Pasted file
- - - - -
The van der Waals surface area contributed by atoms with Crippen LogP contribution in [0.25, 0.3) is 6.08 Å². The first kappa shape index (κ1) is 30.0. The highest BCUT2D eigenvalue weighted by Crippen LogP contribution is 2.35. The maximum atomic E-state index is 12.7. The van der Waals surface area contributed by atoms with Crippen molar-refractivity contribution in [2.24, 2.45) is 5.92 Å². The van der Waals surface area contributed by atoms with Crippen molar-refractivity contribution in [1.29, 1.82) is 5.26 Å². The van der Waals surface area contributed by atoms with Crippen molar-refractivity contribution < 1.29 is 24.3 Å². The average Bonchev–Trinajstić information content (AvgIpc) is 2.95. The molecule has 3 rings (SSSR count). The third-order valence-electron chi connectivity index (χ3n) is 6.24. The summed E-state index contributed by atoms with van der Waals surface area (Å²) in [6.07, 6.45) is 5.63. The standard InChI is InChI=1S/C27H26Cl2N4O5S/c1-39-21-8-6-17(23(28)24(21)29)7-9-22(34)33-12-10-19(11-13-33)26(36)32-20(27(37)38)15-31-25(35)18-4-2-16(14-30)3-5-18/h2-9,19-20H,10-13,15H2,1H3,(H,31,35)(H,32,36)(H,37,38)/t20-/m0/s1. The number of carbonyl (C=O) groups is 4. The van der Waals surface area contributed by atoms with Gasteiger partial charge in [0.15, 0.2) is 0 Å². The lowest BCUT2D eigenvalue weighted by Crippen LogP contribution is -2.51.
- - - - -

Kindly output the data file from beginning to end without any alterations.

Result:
The van der Waals surface area contributed by atoms with Crippen LogP contribution in [0.25, 0.3) is 6.08 Å². The first kappa shape index (κ1) is 30.0. The highest BCUT2D eigenvalue weighted by Crippen LogP contribution is 2.35. The maximum atomic E-state index is 12.7. The van der Waals surface area contributed by atoms with Crippen molar-refractivity contribution in [2.24, 2.45) is 5.92 Å². The van der Waals surface area contributed by atoms with Crippen molar-refractivity contribution in [1.29, 1.82) is 5.26 Å². The van der Waals surface area contributed by atoms with Crippen molar-refractivity contribution < 1.29 is 24.3 Å². The average Bonchev–Trinajstić information content (AvgIpc) is 2.95. The molecule has 3 rings (SSSR count). The third-order valence-electron chi connectivity index (χ3n) is 6.24. The summed E-state index contributed by atoms with van der Waals surface area (Å²) in [6.07, 6.45) is 5.63. The standard InChI is InChI=1S/C27H26Cl2N4O5S/c1-39-21-8-6-17(23(28)24(21)29)7-9-22(34)33-12-10-19(11-13-33)26(36)32-20(27(37)38)15-31-25(35)18-4-2-16(14-30)3-5-18/h2-9,19-20H,10-13,15H2,1H3,(H,31,35)(H,32,36)(H,37,38)/t20-/m0/s1. The number of carbonyl (C=O) groups is 4. The van der Waals surface area contributed by atoms with Gasteiger partial charge in [0.15, 0.2) is 0 Å². The lowest BCUT2D eigenvalue weighted by Crippen LogP contribution is -2.51.